of risk" has been used as a shorthand way of saying that, although an employer may have violated the duty of care which he owed his employee, he could nevertheless escape liability for damages resulting from his negligence if the employee, by accepting or continuing in the employment with "notice" of such negligence, "assumed the risk." In such situations, "assumption of risk" is a defense which enables a negligent employer to defeat recovery against him. In the setting of a totally different set of circumstances, "assumption of risk" has a totally different meaning. Industrial enterprise entails, for all those engaged in it, certain hazards to life and limb which no amount of care on the part of the employer can avoid. In denying recovery to an employee injured as a result of exposure to such a hazard where the employer has in no sense been negligent or derelict in the duty owed to his employees, courts have often said that the employee "assumed the risk." Here, the phrase "assumption of risk" is used simply to convey the idea that the employer was not at fault, and therefore not liable.
Plainly enough, only mischief could result from using a single phrase to express two such different ideas. Such ambiguity necessarily does harm to the desirability of clarity and coherence in any civilized system of law. But the greater mischief was that, in one of its aspects, the phrase "assumption of risk" gave judicial expression to a social policy that entailed much human misery. The notion of "assumption of risk" as a defense -- that is, where the employer concededly failed in his duty of care and nevertheless escaped liability because the employee had "agreed" to "assume the risk" of the employer's fault -- rested, in the context of our industrial society, upon a pure fiction. And, in all English-speaking countries, legislation was necessary to correct this injustice. In enforcing such legislation, the courts should not lose sight of the ambiguous nature of the doctrine with which the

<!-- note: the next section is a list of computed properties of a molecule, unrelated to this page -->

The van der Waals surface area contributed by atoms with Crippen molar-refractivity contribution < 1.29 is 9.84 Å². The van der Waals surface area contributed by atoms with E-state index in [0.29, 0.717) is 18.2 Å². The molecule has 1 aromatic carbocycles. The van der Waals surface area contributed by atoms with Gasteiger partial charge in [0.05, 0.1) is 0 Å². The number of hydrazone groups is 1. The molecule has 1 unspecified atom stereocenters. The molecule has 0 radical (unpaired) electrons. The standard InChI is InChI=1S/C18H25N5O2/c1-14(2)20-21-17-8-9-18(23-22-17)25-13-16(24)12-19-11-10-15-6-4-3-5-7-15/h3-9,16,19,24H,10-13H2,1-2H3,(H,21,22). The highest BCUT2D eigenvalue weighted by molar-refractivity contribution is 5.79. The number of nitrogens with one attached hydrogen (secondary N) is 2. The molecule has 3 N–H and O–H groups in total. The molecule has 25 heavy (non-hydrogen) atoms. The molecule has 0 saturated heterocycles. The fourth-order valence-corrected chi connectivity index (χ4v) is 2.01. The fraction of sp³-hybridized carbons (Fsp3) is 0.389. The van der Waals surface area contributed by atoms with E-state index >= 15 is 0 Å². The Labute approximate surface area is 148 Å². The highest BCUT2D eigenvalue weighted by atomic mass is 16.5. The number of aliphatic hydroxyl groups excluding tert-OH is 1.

legislation dealt. In giving effect to the legislative policy, care must be taken lest such ambiguity perpetuate the old mischief against which the new legislation was directed.
Our present concern is with the Federal Employers' Liability Act. Prior to 1939, the only inroad made by the Act upon the doctrine of "assumption of risk" as a defense to liability arising from negligence was that, in any action brought by an employee, he
"shall not be held to have assumed the risks of his employment in any case where the violation by such common carrier of any statute enacted for the safety of employees contributed to the injury or death of such employee."
Section 4 of the Act as amended April 22, 1908, c. 149, 35 Stat. 65. The provision was construed, naturally enough, to mean that
"the assumption of risk as a defense is abolished only where the negligence of the carrier is in violation of some statute enacted for the safety of employees. In other cases, therefore, it is retained."